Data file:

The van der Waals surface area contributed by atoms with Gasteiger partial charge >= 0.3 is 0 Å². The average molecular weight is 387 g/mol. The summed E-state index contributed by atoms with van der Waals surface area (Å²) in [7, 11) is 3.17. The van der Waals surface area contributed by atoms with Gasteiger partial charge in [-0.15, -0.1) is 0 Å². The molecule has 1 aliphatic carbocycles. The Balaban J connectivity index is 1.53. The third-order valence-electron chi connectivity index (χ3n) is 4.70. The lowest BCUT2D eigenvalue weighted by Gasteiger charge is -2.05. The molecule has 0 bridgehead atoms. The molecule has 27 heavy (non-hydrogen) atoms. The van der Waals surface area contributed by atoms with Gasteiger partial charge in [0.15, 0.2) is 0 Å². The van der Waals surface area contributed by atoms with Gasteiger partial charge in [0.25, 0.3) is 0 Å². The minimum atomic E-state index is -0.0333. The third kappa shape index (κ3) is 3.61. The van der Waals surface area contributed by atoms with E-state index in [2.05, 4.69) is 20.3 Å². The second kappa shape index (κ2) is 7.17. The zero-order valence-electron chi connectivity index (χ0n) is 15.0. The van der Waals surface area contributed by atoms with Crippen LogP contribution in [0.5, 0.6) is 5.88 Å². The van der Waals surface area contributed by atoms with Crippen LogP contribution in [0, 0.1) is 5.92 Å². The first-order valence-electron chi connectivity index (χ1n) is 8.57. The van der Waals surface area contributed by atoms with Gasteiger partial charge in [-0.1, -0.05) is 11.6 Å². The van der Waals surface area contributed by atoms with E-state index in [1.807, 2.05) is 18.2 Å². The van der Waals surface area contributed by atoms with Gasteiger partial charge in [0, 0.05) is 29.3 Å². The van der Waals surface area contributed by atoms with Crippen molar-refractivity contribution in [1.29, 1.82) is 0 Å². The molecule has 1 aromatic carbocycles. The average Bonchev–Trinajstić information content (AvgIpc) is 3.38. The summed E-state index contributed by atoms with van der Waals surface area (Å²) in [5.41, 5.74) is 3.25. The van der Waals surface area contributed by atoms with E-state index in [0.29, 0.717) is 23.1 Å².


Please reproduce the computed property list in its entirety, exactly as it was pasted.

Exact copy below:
The van der Waals surface area contributed by atoms with Gasteiger partial charge >= 0.3 is 0 Å². The average molecular weight is 387 g/mol. The summed E-state index contributed by atoms with van der Waals surface area (Å²) in [7, 11) is 3.17. The van der Waals surface area contributed by atoms with Gasteiger partial charge in [-0.15, -0.1) is 0 Å². The molecule has 1 aliphatic carbocycles. The Balaban J connectivity index is 1.53. The third-order valence-electron chi connectivity index (χ3n) is 4.70. The lowest BCUT2D eigenvalue weighted by Gasteiger charge is -2.05. The molecule has 0 bridgehead atoms. The molecule has 27 heavy (non-hydrogen) atoms. The van der Waals surface area contributed by atoms with Gasteiger partial charge in [0.15, 0.2) is 0 Å². The van der Waals surface area contributed by atoms with Gasteiger partial charge in [0.25, 0.3) is 0 Å². The minimum atomic E-state index is -0.0333. The third kappa shape index (κ3) is 3.61. The van der Waals surface area contributed by atoms with E-state index in [2.05, 4.69) is 20.3 Å². The second kappa shape index (κ2) is 7.17. The zero-order valence-electron chi connectivity index (χ0n) is 15.0. The van der Waals surface area contributed by atoms with Crippen LogP contribution in [0.5, 0.6) is 5.88 Å². The van der Waals surface area contributed by atoms with Crippen LogP contribution in [0, 0.1) is 5.92 Å². The first-order valence-electron chi connectivity index (χ1n) is 8.57. The van der Waals surface area contributed by atoms with Gasteiger partial charge in [-0.1, -0.05) is 11.6 Å². The van der Waals surface area contributed by atoms with E-state index in [1.807, 2.05) is 18.2 Å². The van der Waals surface area contributed by atoms with Gasteiger partial charge in [0, 0.05) is 29.3 Å². The van der Waals surface area contributed by atoms with Crippen molar-refractivity contribution in [1.29, 1.82) is 0 Å². The molecule has 1 aromatic carbocycles. The average Bonchev–Trinajstić information content (AvgIpc) is 3.38. The summed E-state index contributed by atoms with van der Waals surface area (Å²) in [5.41, 5.74) is 3.25. The van der Waals surface area contributed by atoms with E-state index in [0.29, 0.717) is 23.1 Å².